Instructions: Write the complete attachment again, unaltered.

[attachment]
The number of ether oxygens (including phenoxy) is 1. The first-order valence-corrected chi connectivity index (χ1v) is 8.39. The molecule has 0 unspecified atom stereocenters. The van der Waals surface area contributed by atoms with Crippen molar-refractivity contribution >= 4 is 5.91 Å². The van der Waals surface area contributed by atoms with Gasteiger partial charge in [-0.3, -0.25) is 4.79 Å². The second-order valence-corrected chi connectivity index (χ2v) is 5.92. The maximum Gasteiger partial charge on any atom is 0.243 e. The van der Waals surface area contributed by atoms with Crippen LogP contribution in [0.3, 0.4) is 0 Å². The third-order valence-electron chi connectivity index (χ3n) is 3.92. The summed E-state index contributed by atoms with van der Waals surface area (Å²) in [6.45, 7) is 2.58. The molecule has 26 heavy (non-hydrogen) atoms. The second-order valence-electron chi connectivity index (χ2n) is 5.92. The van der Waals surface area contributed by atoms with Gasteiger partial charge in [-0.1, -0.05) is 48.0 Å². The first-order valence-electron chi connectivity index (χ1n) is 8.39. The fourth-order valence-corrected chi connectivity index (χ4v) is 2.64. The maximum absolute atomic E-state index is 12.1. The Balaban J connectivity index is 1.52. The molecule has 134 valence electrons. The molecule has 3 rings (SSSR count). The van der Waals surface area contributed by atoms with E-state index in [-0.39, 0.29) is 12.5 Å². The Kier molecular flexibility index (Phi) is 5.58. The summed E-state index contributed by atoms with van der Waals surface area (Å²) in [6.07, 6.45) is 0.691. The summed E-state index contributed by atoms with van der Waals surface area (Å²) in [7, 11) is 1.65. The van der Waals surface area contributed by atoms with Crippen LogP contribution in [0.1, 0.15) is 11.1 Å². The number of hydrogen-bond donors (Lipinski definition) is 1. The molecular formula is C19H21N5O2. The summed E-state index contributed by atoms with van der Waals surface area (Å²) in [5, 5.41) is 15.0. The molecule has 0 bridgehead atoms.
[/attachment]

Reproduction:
The number of ether oxygens (including phenoxy) is 1. The first-order valence-corrected chi connectivity index (χ1v) is 8.39. The molecule has 0 unspecified atom stereocenters. The van der Waals surface area contributed by atoms with Crippen molar-refractivity contribution >= 4 is 5.91 Å². The van der Waals surface area contributed by atoms with Gasteiger partial charge in [-0.3, -0.25) is 4.79 Å². The second-order valence-corrected chi connectivity index (χ2v) is 5.92. The maximum Gasteiger partial charge on any atom is 0.243 e. The van der Waals surface area contributed by atoms with Crippen LogP contribution in [0.3, 0.4) is 0 Å². The third-order valence-electron chi connectivity index (χ3n) is 3.92. The summed E-state index contributed by atoms with van der Waals surface area (Å²) in [6.45, 7) is 2.58. The molecule has 26 heavy (non-hydrogen) atoms. The second-order valence-electron chi connectivity index (χ2n) is 5.92. The van der Waals surface area contributed by atoms with Gasteiger partial charge in [-0.1, -0.05) is 48.0 Å². The first-order valence-electron chi connectivity index (χ1n) is 8.39. The fourth-order valence-corrected chi connectivity index (χ4v) is 2.64. The maximum absolute atomic E-state index is 12.1. The Balaban J connectivity index is 1.52. The molecule has 134 valence electrons. The molecule has 3 rings (SSSR count). The van der Waals surface area contributed by atoms with E-state index in [-0.39, 0.29) is 12.5 Å². The Kier molecular flexibility index (Phi) is 5.58. The summed E-state index contributed by atoms with van der Waals surface area (Å²) in [6.07, 6.45) is 0.691. The summed E-state index contributed by atoms with van der Waals surface area (Å²) in [7, 11) is 1.65. The van der Waals surface area contributed by atoms with Crippen LogP contribution in [0.1, 0.15) is 11.1 Å². The number of hydrogen-bond donors (Lipinski definition) is 1. The molecular formula is C19H21N5O2. The summed E-state index contributed by atoms with van der Waals surface area (Å²) in [5, 5.41) is 15.0. The molecule has 0 bridgehead atoms.